Exploring Michigan’s Underground Railroad Sites

Michigan played a crucial role in the Underground Railroad, helping countless enslaved people find their way to freedom. Today, you can visit several significant sites that commemorate this important chapter in American history.

When you follow the path of runaway slaves through Michigan to freedom in Canada, you’ll discover the history coming to life. From 1820 to 1865, a group of courageous American abolitionists, known as the Underground Railroad, worked secretly to help free slaves. In Michigan, these abolitionists provided safe houses, food, and guidance to help slaves cross the Detroit River to Canada, where slavery was outlawed.

Start your trip to Michigan with a visit to the world’s largest institution dedicated to the history and culture of African Americans. You’ll find the Charles H. Wright Museum of African American History in downtown Detroit, Michigan. It is located in the Detroit Cultural Center near the Detroit Science Center and the Detroit Institute of Arts. Explore a life-size reproduction of a slave ship and exhibits depicting the Underground Railroad.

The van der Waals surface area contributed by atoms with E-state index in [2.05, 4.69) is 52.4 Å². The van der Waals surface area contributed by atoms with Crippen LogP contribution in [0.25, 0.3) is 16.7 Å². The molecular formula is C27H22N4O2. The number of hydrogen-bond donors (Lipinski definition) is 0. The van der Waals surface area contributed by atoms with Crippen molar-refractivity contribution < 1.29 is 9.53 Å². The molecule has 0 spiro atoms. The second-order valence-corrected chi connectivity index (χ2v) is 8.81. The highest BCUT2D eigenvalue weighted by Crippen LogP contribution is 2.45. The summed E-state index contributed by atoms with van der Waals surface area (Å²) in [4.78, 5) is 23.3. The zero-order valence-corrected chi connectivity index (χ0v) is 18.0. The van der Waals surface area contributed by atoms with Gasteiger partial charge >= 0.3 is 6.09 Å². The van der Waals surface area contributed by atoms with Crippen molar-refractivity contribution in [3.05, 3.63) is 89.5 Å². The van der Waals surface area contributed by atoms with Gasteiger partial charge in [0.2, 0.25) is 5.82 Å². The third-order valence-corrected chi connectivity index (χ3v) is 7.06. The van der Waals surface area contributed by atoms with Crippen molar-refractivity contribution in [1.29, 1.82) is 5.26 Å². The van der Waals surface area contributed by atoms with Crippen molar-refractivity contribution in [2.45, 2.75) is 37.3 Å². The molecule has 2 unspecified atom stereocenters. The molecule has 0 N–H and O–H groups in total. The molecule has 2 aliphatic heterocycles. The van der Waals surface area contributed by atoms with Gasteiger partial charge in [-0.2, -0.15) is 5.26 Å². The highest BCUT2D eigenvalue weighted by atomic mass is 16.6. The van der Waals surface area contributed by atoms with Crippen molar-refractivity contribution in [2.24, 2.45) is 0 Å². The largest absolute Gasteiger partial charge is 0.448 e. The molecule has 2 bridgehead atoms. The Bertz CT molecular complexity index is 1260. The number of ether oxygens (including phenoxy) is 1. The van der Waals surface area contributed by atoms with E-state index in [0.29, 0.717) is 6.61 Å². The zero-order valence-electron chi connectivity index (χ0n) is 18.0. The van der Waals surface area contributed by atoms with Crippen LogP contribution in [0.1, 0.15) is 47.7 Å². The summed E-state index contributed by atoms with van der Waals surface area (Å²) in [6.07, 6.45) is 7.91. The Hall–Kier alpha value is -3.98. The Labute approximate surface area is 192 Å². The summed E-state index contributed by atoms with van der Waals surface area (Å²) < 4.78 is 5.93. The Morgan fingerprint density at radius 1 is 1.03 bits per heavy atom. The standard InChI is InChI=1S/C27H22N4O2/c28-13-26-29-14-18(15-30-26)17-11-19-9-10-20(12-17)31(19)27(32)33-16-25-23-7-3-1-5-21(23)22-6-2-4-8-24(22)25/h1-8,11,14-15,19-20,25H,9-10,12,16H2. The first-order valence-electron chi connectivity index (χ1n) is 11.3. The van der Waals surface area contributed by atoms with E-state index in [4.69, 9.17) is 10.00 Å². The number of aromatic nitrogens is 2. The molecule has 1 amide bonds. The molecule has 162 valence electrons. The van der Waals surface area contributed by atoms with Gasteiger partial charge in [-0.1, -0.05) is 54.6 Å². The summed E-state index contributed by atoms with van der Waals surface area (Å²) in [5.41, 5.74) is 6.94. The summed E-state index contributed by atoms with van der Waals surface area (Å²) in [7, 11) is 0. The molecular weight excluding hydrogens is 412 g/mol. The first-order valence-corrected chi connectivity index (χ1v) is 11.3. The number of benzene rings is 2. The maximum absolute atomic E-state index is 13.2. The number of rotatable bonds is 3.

Visit the Underground Railroad Reading Station Bookstore for tours of the Second Baptist Church of Detroit. The tours are by appointment only. The Second Baptist Church is Michigan’s oldest (1836) church with a black congregation. The last stop on the Underground Railroad in Michigan was the largest ‘station’ in Detroit. The church’s abolitionists helped an estimated 5,000 slaves reach freedom. One of their members, George De Baptiste, bought a ship to take slaves across the Detroit River. The “Gateway to Freedom” statue on the Detroit River Walk in the Hart Plaza honors De Baptiste. It depicts De Baptiste and eight slaves looking across the river to freedom.